Temperature (T) has a specific definition. The inverse of temperature is the change in entropy (S) that results from a small change in internal energy (U) for a system with constant volume (V) and number of molecules (N).
Entropy measures disorder, the number of possible microscopic arrangements which would produce the macroscopically observed properties. Increasing the internal energy of a system usually increases its entropy (for positive temperatures). This makes sense because a system which has more energy will be more likely to occupy high energy states, resulting in a larger number of possible microscopic states and hence more disorder. Maximum entropy is achieved in the extreme case where the system is equally likely to be in every energy state that it is allowed to occupy. However, most systems do not have an upper bound on the allowed energy states, only a lower bound. If an infinite number of energy states are allowed, then the system’s entropy can increase without restraint. Systems with both upper and lower bounds on the allowed energies, conversely, have a maximum entropy that they can obtain. This will become important later because it is a necessary condition a system must satisfy to have negative absolute temperature. Since dS=0 at the maximum, it occurs only at temperatures of infinity or negative infinity. Notice that
A system has an absolute negative temperature when it contains more internal energy than at the point where maximum entropy is obtained (at a temperature of infinity or negative infinity). This shows why the existence of such temperatures does not violate the third law of thermodynamics. If we increase the internal energy at a temperature of positive infinity it jumps directly to negative kelvins, skipping absolute zero. It now should also be clear why a system must have both upper and lower bounds on its allowed energy states to reach negative absolute temperature. If this condition was not met then maximum entropy would occur at infinite internal energy. In order to have more internal energy than this we would require it to be greater than infinity which obviously is absurd.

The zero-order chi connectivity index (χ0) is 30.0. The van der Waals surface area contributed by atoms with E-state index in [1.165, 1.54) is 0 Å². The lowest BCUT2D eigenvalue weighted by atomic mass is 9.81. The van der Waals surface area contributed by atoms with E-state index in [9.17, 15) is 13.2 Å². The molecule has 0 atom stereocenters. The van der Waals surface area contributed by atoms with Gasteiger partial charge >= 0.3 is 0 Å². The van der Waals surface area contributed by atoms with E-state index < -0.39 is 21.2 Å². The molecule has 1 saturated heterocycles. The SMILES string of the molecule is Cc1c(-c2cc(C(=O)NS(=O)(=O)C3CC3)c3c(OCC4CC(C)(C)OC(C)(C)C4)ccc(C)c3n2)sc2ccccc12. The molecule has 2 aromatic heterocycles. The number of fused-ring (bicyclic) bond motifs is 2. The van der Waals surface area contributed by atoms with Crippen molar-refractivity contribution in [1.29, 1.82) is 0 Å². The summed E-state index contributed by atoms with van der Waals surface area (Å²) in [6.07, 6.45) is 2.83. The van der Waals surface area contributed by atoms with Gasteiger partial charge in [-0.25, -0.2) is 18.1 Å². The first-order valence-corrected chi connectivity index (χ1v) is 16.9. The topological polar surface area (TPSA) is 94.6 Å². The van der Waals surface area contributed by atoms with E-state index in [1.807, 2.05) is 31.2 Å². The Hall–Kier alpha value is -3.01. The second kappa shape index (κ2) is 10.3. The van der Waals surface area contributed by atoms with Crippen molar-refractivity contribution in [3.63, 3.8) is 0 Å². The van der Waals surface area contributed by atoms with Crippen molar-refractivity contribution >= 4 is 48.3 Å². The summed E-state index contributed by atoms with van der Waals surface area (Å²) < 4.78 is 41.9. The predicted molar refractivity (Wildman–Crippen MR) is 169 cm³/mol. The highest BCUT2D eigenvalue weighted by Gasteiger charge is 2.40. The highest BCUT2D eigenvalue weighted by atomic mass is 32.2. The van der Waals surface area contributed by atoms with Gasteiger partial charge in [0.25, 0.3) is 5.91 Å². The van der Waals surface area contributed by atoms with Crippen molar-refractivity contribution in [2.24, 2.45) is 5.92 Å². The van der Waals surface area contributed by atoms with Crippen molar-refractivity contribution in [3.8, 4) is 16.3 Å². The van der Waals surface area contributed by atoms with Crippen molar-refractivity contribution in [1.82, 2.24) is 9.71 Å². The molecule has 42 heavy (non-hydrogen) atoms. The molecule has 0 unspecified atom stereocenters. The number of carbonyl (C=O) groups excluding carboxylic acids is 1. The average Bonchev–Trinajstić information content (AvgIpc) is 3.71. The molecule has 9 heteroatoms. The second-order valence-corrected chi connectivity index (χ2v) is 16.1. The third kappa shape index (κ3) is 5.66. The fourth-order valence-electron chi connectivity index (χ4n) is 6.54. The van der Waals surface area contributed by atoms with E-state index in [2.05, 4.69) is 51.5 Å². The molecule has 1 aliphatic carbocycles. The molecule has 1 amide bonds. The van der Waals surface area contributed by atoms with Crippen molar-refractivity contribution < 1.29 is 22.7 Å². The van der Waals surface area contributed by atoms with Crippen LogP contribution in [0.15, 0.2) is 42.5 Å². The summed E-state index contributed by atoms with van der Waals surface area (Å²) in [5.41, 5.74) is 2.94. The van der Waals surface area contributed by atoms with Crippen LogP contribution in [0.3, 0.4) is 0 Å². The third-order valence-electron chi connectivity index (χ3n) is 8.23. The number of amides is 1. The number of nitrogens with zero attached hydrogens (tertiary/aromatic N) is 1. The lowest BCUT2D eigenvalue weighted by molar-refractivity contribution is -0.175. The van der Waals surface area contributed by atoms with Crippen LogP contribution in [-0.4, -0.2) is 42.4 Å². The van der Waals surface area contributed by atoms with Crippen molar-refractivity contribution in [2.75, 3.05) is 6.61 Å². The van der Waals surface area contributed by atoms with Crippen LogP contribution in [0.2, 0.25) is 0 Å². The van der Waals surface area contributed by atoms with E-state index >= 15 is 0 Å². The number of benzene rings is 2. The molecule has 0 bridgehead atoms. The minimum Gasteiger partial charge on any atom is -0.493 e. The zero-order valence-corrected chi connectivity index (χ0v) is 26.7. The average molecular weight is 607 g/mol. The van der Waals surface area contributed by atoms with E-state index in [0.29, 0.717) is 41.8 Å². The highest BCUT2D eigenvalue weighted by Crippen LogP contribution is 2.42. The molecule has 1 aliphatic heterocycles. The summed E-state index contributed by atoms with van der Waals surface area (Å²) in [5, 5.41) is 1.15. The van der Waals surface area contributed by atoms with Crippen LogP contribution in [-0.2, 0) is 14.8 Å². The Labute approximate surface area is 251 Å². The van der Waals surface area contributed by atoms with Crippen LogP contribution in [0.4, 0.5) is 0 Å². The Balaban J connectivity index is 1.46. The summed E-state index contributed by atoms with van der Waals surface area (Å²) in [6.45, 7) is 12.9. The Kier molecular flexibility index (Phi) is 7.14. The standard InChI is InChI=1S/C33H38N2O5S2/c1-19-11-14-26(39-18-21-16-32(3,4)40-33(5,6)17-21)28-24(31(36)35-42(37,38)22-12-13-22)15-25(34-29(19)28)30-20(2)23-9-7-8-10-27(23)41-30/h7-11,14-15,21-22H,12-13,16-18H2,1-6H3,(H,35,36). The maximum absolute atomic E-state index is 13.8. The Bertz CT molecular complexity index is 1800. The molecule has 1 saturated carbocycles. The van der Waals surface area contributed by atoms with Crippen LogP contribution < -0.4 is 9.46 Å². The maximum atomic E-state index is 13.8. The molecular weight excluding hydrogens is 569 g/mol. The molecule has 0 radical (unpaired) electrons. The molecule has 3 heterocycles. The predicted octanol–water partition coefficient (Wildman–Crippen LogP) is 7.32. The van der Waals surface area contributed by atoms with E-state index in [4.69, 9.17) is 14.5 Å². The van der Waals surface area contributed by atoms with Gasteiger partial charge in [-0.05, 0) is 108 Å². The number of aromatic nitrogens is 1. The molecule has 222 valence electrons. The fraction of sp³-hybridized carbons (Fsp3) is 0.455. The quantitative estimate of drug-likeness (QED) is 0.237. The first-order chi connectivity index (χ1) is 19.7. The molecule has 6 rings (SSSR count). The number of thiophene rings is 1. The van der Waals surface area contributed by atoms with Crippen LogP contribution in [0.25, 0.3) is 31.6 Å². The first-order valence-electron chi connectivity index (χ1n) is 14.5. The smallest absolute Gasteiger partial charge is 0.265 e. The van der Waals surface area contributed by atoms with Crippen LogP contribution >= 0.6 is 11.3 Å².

We can understand negative absolute temperatures more meaningfully by thinking about how they affect the distribution of energy states the system has. The probability that a system is in a particular energy state is given by something called the Boltzmann factor. It says that the probability of the system being in a particular energy state is proportional to negative exponential of the energy of the state divided by the Boltzmann constant (K) and the temperature.
Much of what I have discussed here is quite abstract. You might be wondering how you would actually go about reaching negative temperatures. Researchers at Ludwig Maximilians University and the Max Planck Institute of Quantum Optics have found a way to achieve this earlier this year. They created a quantum gas using potassium atoms near absolute zero. The atoms were confined in a lattice using a magnetic field and lasers such that there was an upper and lower bound on the allowed energies of the system. By altering the magnetic field and lasers they changed the repulsive force the atoms exerted on each other suddenly into attractive force. However, the specific conditions meant that it was energetically favourable for the atoms to maintain their lattice positions despite the reversal in the direction of the intermolecular force. Thus the system’s atoms preferentially occupied a high energy state meaning that its absolute temperature was negative. You can read more about this in their paper .
 Braun S, Ronzheimer JP, Schreiber M, Hodgman SS, Rom T, Bloch I, Schneider U. 2013. Negative Absolute Temperature for Motional Degrees of Freedom. Science. 339 (6115): 52-55.